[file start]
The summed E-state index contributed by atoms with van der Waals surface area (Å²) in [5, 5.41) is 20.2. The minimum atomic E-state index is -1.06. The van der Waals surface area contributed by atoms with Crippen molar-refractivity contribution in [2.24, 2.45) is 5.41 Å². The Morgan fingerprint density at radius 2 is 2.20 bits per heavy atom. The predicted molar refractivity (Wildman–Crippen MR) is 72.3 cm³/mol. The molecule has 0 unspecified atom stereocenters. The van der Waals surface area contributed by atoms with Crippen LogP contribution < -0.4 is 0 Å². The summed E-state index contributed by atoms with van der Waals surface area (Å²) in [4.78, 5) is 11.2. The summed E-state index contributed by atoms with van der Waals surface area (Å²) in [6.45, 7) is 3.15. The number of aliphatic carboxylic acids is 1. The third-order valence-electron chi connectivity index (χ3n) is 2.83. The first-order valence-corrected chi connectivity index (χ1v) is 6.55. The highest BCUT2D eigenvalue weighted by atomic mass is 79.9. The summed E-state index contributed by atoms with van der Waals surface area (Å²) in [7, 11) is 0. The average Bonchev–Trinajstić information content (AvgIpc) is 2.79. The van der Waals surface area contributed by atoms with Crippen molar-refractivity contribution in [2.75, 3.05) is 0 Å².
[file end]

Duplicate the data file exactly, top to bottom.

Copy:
The summed E-state index contributed by atoms with van der Waals surface area (Å²) in [5, 5.41) is 20.2. The minimum atomic E-state index is -1.06. The van der Waals surface area contributed by atoms with Crippen molar-refractivity contribution in [2.24, 2.45) is 5.41 Å². The Morgan fingerprint density at radius 2 is 2.20 bits per heavy atom. The predicted molar refractivity (Wildman–Crippen MR) is 72.3 cm³/mol. The molecule has 0 unspecified atom stereocenters. The van der Waals surface area contributed by atoms with Crippen LogP contribution < -0.4 is 0 Å². The summed E-state index contributed by atoms with van der Waals surface area (Å²) in [4.78, 5) is 11.2. The summed E-state index contributed by atoms with van der Waals surface area (Å²) in [6.45, 7) is 3.15. The number of aliphatic carboxylic acids is 1. The third-order valence-electron chi connectivity index (χ3n) is 2.83. The first-order valence-corrected chi connectivity index (χ1v) is 6.55. The highest BCUT2D eigenvalue weighted by atomic mass is 79.9. The summed E-state index contributed by atoms with van der Waals surface area (Å²) in [7, 11) is 0. The average Bonchev–Trinajstić information content (AvgIpc) is 2.79. The van der Waals surface area contributed by atoms with Crippen molar-refractivity contribution in [2.75, 3.05) is 0 Å².